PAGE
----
I have worked with pregnant women in my practice for the last 6 years and now being pregnant myself, the one thing I can say with certainty is that pregnancy is completely different for everyone. I am nowhere near an expert on this topic but I do have a bit more experience in the last 27 weeks. As a chiropractor who is navigating her way through these 9 months, I want to discuss two areas I have been focusing on to helping me survive the gong show/miracle that is pregnancy.
I am an extremely planned person. I research pretty much everything I do before doing it and plan out my weeks well in advance. When it comes to pregnancy, this whole type A/insane attitude goes out the window. You have no way of controlling what is happening to your body, your hormones are completely insane and you suddenly get advice from everyone. So much for planning one of the biggest events in your life. I have been extremely lucky in my pregnancy thus far and can’t complain about much, but what I can say is that giving up control has been difficult. To cope with these mental and emotional changes, make time to de-stress. Book an appointment with your mental health practitioner or schedule an energy treatment. Download a meditation app and get in for a workout to release some endorphins. Reach out to your family, friends or a book to get advice, rather than turning to the internet, as pregnancy blogs are actually the most terrifying things out there. Breathe! I am far from perfect in this category, but I am working on it.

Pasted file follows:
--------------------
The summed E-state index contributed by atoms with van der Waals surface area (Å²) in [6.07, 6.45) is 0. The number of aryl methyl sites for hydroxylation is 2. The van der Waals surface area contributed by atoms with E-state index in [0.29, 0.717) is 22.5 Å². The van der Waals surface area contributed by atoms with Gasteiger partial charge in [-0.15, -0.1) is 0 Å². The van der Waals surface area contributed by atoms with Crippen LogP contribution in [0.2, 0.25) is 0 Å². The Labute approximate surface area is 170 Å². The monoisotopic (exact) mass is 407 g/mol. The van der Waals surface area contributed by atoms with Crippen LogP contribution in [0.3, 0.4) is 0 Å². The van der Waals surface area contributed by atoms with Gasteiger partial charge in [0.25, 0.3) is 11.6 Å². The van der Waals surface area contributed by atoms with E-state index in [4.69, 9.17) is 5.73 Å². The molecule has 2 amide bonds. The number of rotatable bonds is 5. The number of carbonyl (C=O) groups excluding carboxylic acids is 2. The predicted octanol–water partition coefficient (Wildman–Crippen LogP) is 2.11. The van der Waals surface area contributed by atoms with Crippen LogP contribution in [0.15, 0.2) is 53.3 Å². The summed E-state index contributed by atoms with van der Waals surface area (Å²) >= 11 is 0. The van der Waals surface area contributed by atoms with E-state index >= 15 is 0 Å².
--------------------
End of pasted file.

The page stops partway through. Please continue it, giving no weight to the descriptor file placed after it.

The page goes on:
This is not the time to get into the physical changes that occur during pregnancy, but as most of you know, there are a lot. Many women think that because a pregnancy app says you will be suffering from sciatica in week 16 and constant back pain starting at week 25 that these symptoms are normal. They are common, but they don’t need to be your new norm. Self-care should be top priority during pregnancy as your body is the most important part of the process. Massage, chiropractic, nutrition, prenatal Pilates classes, acupuncture, and physio may all seem like overwhelming additional appointments, but your body will appreciate any and all of them. Pregnancy is not the time to ‘tough it out’. Post pregnancy comes with its own challenges, so the healthier you are prior to delivery, the better off you should be after. At the same time, if anything can help the body when it comes to delivering a baby, I am all over it.
Pregnancy is completely different for everyone, but hopefully these small pieces of advice can help you in some way. As for me, I am about to start the third trimester which I have heard is the best/worse/most uncomfortable/easiest of the three. I will definitely be practicing what I preach. I will be out of the office starting in October for approximately 4 months for obvious reasons, but if you have any questions or concerns please do not hesitate to contact me in the mean time!
Yours in health,
Dr. Rikki MacKenzie